Here’s an email I got the next day from Kate in the Brooks class (totally unedited):

Man! Your book is great! I've been reading it when ever I can but thats just not enough!

I love the names Cheese Pie Man, and Cheese Omelette. I migh posibly be done by the end of the weekend. I'm so excited to find out the end. Your writting rules! You could write an entire book on food and I would read it! You're my new favorit aouther!

Kate :)

Awwww, thanks Kate!

Sunday, December 6, 2009

Toronto book launch, hip checks and school visits

I’ve been off line lately due to an epic fail on the part of apple (and I don’t mean the one that falls too close to the tree, I mean the computer). Seems my imac set up a force field that blocked the internet from entering it (too bad I don’t write science fiction!). That was the technical diagnosis, in lay person’s terms it was a manufacture's defect of the Ethernet port. An open letter to Steve jobs is writing itself in my head….

This is a bowl of Fiesta Chicken Soup (aka my pre-Toronto book launh bowl of soup). It was created by my DFOTP Toronto team consisting of Nancy M2 (I know a lot of Nancys so we need to catalogue them) and her daughters Diane and Lydia. Nancy’s sister Virginia (a vice principle of a school I visited) was also part of the team, but wasn’t part of the soup creation. Without all of their logistical talents and enthusiasm I wouldn’t have been able to pull off a launch in Toronto.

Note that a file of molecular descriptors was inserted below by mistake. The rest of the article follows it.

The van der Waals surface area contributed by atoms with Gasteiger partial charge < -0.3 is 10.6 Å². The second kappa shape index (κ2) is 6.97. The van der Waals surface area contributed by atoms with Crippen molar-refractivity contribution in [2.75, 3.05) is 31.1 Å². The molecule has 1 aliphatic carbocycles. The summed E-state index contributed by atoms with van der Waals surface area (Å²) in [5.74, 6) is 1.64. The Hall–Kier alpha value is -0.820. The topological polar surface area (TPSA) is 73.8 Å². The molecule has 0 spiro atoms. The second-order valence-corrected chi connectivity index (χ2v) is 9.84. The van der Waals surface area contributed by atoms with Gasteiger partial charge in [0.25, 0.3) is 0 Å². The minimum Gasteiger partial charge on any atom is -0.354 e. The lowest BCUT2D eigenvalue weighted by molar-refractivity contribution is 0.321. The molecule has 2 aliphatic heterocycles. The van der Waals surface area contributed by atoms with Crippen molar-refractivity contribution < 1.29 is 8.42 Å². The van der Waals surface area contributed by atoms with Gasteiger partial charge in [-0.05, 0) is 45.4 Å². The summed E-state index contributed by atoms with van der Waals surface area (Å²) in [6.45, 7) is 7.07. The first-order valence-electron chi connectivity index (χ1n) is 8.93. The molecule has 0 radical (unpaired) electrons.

In fact, they have been planning my tour for years. I remember a couple of years ago (before I got the contract, but while I was getting closer) I phoned Nancy. I was droning on about everyday things like watching my neighbour’s house get robbed, convincing the same elderly neighbour to remove a dead rabbit from my backyard, and stealing raspberries over the other neighbour’s fence (my neighbours love me BTW) and she interrupted my dissertation.

“Wait a minute – I thought you were calling to tell me that you are getting published.”

“Ahhhh, no, but I’m getting close.”

“Yeah, but we have your book tour all planned out!”

Now that’s enthusiasm!

Thanks to all the familiar and new faces at my Toronto launch of Dead Frog on the Porch. It was at Scooter Girl Toys. Here's a pic of me, Nancy M2 and my writer friend Rukshana, author of Wanting Mor.

I went to a school in a town called Courtice and did two sessions. The librarian, Christine, is involved in the Battle of the Books a reading program for the Peterborough school district.

I’ve done a few school visits now and this is what I’ve experienced so far:

You get recess!